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addieposter257

A Conversation
with
the Pippsywoggin
Addie Brianne

 

 

 

 

 

Once upon a time, a long, long time ago, like just last week, and in a place far, far away, on the river bench that overlooks my garden studio, I sat in some state of despondency and contemplated the little door that is nailed to the base of the old willow tree.

 

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I didn’t really expect the door to open or anyone to come out of it, as I knew all too well that it was only a fake door, and that my friends from the edge of imagination, the Pippsywoggins, were not real at all. But I wondered, given a chance, what the Pippsywoggins might have to say to me, today, in the midst of the turmoil that is permeating our world.

 

 

 

 

 

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And so I sat on the bench, by the little door and stared at the muddy waters of Sand Creek, feeling compelled to be there, but also feeling a bit like a fool.  And then it happened.

 

 

 

 

 

An image appeared before me, addiebposter157that of the 5-inch tall Pippsywoggin Addie Brianne, who plopped herself down beside me, crossed her hands under her chin, and looked expectantly over at me with a grin.

I grinned, too, for of course it would be Addie Brianne who would show up. I remembered her story, which begins like this.

Addie Brianne is content with life.  She doesn’t have any great ambition to be a dancer or a seamstress or a writer.  She doesn’t have urges to gather the largest strawberries or the sweetest nectar or the shiniest pebbles.  She is just content to relax and to respond to life as it comes to greet her.

 

Ah, but don’t think that she is lazy.  No, not for a moment.   Above her front door is a sign that says:  THE FIRST THING TO DO IS TO SHOW UP.  And this she does.  Every day.  With as many of her senses of sight and sound and touch and taste and smell as she can marshal together.

Her little house hangs like a basket in the middle of a clump of willows that grow on the edge of a small farm pond where cattle come to drink, where a pair of Mallards yearly raise a brood of ducklings, and where the neighboring Irish Setter routinely comes to bark at crabs.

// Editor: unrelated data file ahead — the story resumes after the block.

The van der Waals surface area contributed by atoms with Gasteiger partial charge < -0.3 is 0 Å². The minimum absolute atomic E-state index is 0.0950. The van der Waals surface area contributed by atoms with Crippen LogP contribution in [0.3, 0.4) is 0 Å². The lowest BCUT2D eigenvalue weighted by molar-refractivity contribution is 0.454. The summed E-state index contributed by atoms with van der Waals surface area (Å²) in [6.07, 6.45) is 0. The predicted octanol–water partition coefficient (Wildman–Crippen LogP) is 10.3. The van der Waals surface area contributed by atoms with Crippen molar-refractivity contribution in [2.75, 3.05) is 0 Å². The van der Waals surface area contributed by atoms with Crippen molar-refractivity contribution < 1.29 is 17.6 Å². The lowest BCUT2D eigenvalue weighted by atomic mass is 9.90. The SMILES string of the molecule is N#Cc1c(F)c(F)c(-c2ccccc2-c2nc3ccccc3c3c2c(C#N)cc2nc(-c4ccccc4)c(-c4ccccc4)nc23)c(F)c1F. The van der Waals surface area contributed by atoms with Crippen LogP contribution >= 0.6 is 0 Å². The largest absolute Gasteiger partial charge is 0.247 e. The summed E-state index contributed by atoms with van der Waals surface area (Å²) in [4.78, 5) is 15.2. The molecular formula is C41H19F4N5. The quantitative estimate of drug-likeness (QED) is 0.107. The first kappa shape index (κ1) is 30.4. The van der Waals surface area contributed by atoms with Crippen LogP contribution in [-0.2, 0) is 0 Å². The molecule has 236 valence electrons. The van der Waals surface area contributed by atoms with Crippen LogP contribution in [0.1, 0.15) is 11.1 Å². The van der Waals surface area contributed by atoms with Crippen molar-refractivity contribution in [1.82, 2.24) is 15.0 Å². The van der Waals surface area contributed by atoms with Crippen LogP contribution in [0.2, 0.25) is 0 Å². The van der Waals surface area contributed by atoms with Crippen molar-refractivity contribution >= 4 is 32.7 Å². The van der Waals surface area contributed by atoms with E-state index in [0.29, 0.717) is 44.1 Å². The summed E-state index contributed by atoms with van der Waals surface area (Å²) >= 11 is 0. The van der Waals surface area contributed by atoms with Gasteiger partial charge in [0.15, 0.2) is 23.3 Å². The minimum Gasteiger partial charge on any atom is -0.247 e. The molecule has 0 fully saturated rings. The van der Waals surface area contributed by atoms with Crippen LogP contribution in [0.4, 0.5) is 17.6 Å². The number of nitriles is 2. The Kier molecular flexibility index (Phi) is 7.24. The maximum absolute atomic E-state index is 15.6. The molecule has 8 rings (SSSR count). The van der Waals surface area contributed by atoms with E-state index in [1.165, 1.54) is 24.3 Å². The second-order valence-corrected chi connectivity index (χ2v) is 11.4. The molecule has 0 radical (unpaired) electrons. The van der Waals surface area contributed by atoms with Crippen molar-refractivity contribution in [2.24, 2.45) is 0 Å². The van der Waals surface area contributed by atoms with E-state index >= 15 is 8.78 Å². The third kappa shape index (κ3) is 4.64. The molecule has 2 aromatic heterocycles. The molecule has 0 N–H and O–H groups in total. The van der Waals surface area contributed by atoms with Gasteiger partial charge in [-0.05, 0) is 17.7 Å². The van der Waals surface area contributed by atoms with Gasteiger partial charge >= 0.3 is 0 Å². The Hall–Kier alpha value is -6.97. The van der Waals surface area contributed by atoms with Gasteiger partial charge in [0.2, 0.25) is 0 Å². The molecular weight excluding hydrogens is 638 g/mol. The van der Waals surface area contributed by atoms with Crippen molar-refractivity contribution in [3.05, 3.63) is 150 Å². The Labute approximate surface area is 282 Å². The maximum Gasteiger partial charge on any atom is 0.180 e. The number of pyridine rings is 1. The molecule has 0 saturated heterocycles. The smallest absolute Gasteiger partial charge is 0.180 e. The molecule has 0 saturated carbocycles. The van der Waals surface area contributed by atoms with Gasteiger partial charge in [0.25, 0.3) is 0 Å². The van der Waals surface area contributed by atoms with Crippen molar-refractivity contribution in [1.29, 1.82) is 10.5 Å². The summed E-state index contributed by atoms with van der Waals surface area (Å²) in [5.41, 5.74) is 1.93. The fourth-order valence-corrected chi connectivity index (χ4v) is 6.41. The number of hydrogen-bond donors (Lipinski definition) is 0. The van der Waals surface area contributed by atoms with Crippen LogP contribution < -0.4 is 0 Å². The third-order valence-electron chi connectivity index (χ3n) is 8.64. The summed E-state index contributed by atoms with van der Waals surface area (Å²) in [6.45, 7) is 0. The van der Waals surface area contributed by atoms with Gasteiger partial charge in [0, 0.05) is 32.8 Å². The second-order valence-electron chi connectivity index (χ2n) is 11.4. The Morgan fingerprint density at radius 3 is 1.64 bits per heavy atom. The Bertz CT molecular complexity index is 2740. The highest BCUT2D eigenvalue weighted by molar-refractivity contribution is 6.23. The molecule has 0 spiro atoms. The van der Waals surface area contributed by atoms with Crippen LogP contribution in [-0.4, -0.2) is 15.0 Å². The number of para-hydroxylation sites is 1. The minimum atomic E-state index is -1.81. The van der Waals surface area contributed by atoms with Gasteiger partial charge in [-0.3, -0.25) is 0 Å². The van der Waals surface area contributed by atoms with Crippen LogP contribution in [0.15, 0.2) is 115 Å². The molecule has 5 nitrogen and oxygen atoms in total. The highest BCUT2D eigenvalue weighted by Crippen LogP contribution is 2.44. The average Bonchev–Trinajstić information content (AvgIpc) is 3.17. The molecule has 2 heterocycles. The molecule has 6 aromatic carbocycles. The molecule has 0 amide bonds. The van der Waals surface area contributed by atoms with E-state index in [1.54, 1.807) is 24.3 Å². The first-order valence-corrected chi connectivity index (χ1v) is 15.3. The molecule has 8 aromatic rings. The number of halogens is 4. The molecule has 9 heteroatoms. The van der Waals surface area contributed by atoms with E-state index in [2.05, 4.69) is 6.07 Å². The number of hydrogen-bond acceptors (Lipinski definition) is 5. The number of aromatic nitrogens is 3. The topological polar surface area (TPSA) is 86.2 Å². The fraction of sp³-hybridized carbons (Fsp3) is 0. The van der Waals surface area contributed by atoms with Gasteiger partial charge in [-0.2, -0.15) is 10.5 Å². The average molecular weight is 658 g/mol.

Because she has made it a habit to show up, she has been there to see the new calf get his first wobbly drink.  She was present when the littlest duckling got swept through the drainage ditch by the sudden spring downpour, and she glimpsed the look in the Setter’s eyes when he came face to face with the giant snapping turtle.

She shows up, and because she does, opportunities for learning and growth and amazement are continually hers.  The other Pips are a bit jealous of her charmed life.  But, you know, the funny thing is that even though they have visited her little house in the willows many times, none of them have seemed to notice the sign above her door that says:  THE FIRST THING TO DO IS TO SHOW UP.

 

riverwestposter57I bent down to pick up a twig to throw into current as I contemplated Addie Brianne’s story.  Now what, I said. So what if I show up? How does that change anything in this messed up world and my messy life?

As I said this, Addie jumped up and ran towards the little door at the base of the old willow tree, throwing these words over her shoulder as she entered the door, “It may not change the world but it might change you.”

I hardly had time to think about the implications of what she said when Addie was back in front of me holding a sign that said:

 

 

Show up.

Keep it simple.

Keep it honest.

Be true.

Those Pippsywoggins! Always with something new to challenge me!  But I took Addie’s poster home with me and nailed it above my own front door.  You’re welcome to make copies for yourself, if you like. I’m sure that Addie B wouldn’t mind.

 

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Jeff Rouse of OurStoryMn.com

Chances are that if you’re reading this blog, you’re a person who identifies with the word  “creative”.  And if so, you’ve surely had someone say to you, “It’s all in your imagination!”, as if that’s a BAD thing.  Gets old, doesn’t it?

It seems to me that the mythical place of imagination is where ideas are generated, where creativity is nurtured, where visions begin to take form and where yesterday’s magic becomes tomorrow’s routine.  The ideas that are brewed in this “land of imagination” become the events and productions and goods of tomorrow. Without imagination we’d still be copying books by hand, harnessing horses to buggies and spending a good portion of each day growing and gathering and spinning and mending.

And, to be honest, I don’t believe that would be ALL bad.   I think we are in risk of losing touch with our connection to the Land and to Source.  I am a believer in the concept of simplicity and love and face time with self and neighbor.  But I do love it that with the click of a key I can talk via email or phone with my friend Iris in Israel or Dayle in California, those wonderful grandkids in Wisconsin … or, when we’re both busy, busy, busy, my partner husband, Dan (Hi, Dan), who is at work in his office downstairs.  Imagination at work has allowed us in the 21st century to stay connected with our friends and family in ways that our immigrant grandparents never, ever experienced.